Today (September 20, 2019) the Indian government has introduced the Taxation Laws (Amendment) Ordinance, 2019, to make certain amendments in the Income-tax Act 1961 (the “IT Act”). Find the Taxation Laws (Amendment) Act, 2019 here.
We have summarized below some of the key changes.
Option to pay a reduced corporate tax rate of 22%
In order to promote growth and investment, a new provision has been inserted in the IT Act, that will be effective from April 1, 2019, to allow any Indian company an option to pay income tax at the rate of 22%, subject to the condition that they will not avail any tax exemptions or tax incentives that are provided under the IT Act. The effective tax rate for these companies will work out to 25.17% inclusive of surcharge and education cess. It has also been proposed that such companies will not be required to pay minimum alternate tax (“MAT”).
Manufacturing companies – option to pay income tax at the rate of 15%
In order to attract fresh investment in the manufacturing sector and to provide a boost to the “Make-in-India” initiative, a new provision has been added in the IT Act, that will be effective from April 1, 2019, to allow a new Indian company that is incorporated on or after October 1, 2019, making fresh investments in the manufacturing sector, an option to pay income tax at the rate of 15%. This benefit will be available to companies that do not avail any tax exemptions or tax incentives, and commences its production activities on or before March 31, 2023. The effective tax rate for these companies works out to 17.01% inclusive of surcharge and cess. It has also been proposed that such companies shall not be required to pay MAT. Please refer to our update on Union Budget 2020-2021 which discusses the extension of this reduced rate of 15% tax for manufacturing companies to companies engaged in the generation of electricity.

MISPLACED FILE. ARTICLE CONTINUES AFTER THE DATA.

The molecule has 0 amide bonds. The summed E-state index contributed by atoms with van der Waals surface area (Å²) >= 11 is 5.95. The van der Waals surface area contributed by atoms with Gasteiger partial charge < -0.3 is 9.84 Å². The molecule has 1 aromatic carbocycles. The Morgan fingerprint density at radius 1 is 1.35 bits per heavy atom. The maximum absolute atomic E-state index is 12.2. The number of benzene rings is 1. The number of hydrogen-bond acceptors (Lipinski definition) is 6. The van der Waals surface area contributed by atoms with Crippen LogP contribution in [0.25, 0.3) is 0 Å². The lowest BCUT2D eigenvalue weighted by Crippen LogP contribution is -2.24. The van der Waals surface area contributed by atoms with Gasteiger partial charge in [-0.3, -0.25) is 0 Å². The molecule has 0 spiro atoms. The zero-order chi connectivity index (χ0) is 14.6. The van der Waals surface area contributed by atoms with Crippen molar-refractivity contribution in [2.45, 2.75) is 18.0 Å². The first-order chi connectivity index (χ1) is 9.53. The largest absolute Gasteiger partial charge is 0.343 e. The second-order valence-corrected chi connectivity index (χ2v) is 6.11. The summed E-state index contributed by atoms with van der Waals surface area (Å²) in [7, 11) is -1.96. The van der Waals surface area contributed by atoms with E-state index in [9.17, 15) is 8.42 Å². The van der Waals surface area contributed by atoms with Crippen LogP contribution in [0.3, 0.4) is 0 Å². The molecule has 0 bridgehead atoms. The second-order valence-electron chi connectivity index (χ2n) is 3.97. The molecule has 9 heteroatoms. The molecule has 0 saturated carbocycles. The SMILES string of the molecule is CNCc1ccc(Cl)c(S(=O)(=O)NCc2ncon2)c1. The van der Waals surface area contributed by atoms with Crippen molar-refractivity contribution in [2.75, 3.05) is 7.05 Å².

Rate of MAT reduced from 18.5% to 15%
A company that does not opt for the concessional tax regime and avails the tax exemptions or tax incentives will have to continue to pay tax at the pre-amended rate of tax of 25% (applicable for those Indian companies set up on or after March 1, 2016, and that is engaged inter alia in the manufacturing or production of any article or thing and not claiming specific tax deductions) or 30% (for other Indian companies). The MAT rate has been reduced for such companies from the existing rate of 18.5% to 15%.
Tax on buyback of shares
Previously, unlisted companies were alone liable for a buyback distribution tax. With effect from July 5, 2019, the IT Act extended this obligation to listed companies as well. In order to provide relief to listed companies which have already made a public announcement of buyback of shares before July 5, 2019, it has been provided that the buyback distribution tax on buyback of shares in case of such companies shall not be charged.
Currently, in the case of an individual, a Hindu Undivided Family, an association of persons or a body of individuals, whether incorporated or not, the IT Act contains an enhanced surcharge of 25% on taxable income exceeding INR2 crore (approximately US$0.29 million) up to INR5 crore (approximately US$0.73 million) and a surcharge of 37% on taxable all income exceeding INR5 crore (approximately US$0.73 million). Effectively, this increases the tax rates for individuals, trusts (including funds that are set up as trusts) and other associations of persons in the income slab exceeding INR2 crore (approximately US$0.29 million) up to INR5 crore (approximately US$0.73 million) to 39% and for those in the highest income slab to 42.74%. In order to stabilize the flow of funds into the capital market, the enhanced surcharge will not apply on the capital gains that arises on the sale of an equity share in a company or to a unit of an equity oriented fund or to a unit of a business trust that is liable for securities transaction tax in the hands of an individual, Hindu Undivided Family, association of persons, body of individuals and artificial juridical persons. The enhanced surcharge will also not apply to the capital gains arising on the sale of any security, including derivatives in the hands of foreign portfolio investors.
The Indian government’s proposal to reduce the corporate tax rate for domestic companies is a positive long-term structural move to boost the economy and raise demand across sectors, especially manufacturing. Domestic companies have a lot to cheer about, and hopefully, foreign investments will see a pick up, both in the foreign direct investment and foreign portfolio formats.